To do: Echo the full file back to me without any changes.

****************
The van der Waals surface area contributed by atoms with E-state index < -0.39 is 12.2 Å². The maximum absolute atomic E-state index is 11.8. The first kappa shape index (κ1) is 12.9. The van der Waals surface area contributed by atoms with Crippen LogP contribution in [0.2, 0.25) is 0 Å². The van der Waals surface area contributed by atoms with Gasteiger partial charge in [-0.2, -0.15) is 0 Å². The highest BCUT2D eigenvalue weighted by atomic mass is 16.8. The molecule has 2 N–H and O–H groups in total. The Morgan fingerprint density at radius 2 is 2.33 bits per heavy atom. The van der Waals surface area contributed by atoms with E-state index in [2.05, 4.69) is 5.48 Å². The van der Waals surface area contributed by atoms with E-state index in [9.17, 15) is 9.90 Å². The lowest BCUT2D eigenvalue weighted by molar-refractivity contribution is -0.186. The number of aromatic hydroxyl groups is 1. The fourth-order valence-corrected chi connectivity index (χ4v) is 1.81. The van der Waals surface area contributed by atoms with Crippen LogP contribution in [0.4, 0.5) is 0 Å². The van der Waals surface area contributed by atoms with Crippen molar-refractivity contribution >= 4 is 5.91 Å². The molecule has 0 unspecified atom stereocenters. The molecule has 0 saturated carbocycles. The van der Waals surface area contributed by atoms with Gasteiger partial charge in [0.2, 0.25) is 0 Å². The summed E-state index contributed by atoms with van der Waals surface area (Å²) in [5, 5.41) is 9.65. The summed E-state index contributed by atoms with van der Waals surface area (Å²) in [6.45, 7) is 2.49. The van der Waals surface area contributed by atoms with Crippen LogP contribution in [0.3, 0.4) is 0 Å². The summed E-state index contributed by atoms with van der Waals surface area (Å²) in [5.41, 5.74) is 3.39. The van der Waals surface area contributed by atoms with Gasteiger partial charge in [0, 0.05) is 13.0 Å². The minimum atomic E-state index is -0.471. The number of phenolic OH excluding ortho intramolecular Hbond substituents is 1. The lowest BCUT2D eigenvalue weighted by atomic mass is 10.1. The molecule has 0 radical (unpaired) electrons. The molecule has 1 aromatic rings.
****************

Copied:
The van der Waals surface area contributed by atoms with E-state index < -0.39 is 12.2 Å². The maximum absolute atomic E-state index is 11.8. The first kappa shape index (κ1) is 12.9. The van der Waals surface area contributed by atoms with Crippen LogP contribution in [0.2, 0.25) is 0 Å². The van der Waals surface area contributed by atoms with Gasteiger partial charge in [-0.2, -0.15) is 0 Å². The highest BCUT2D eigenvalue weighted by atomic mass is 16.8. The molecule has 2 N–H and O–H groups in total. The Morgan fingerprint density at radius 2 is 2.33 bits per heavy atom. The van der Waals surface area contributed by atoms with E-state index in [2.05, 4.69) is 5.48 Å². The van der Waals surface area contributed by atoms with E-state index in [9.17, 15) is 9.90 Å². The lowest BCUT2D eigenvalue weighted by molar-refractivity contribution is -0.186. The number of aromatic hydroxyl groups is 1. The fourth-order valence-corrected chi connectivity index (χ4v) is 1.81. The van der Waals surface area contributed by atoms with Crippen LogP contribution in [0.4, 0.5) is 0 Å². The van der Waals surface area contributed by atoms with Crippen molar-refractivity contribution >= 4 is 5.91 Å². The molecule has 0 unspecified atom stereocenters. The molecule has 0 saturated carbocycles. The van der Waals surface area contributed by atoms with Gasteiger partial charge in [0.2, 0.25) is 0 Å². The summed E-state index contributed by atoms with van der Waals surface area (Å²) in [5, 5.41) is 9.65. The summed E-state index contributed by atoms with van der Waals surface area (Å²) in [6.45, 7) is 2.49. The van der Waals surface area contributed by atoms with Crippen LogP contribution in [0.3, 0.4) is 0 Å². The summed E-state index contributed by atoms with van der Waals surface area (Å²) in [5.41, 5.74) is 3.39. The van der Waals surface area contributed by atoms with Gasteiger partial charge in [0, 0.05) is 13.0 Å². The minimum atomic E-state index is -0.471. The number of phenolic OH excluding ortho intramolecular Hbond substituents is 1. The lowest BCUT2D eigenvalue weighted by atomic mass is 10.1. The molecule has 0 radical (unpaired) electrons. The molecule has 1 aromatic rings.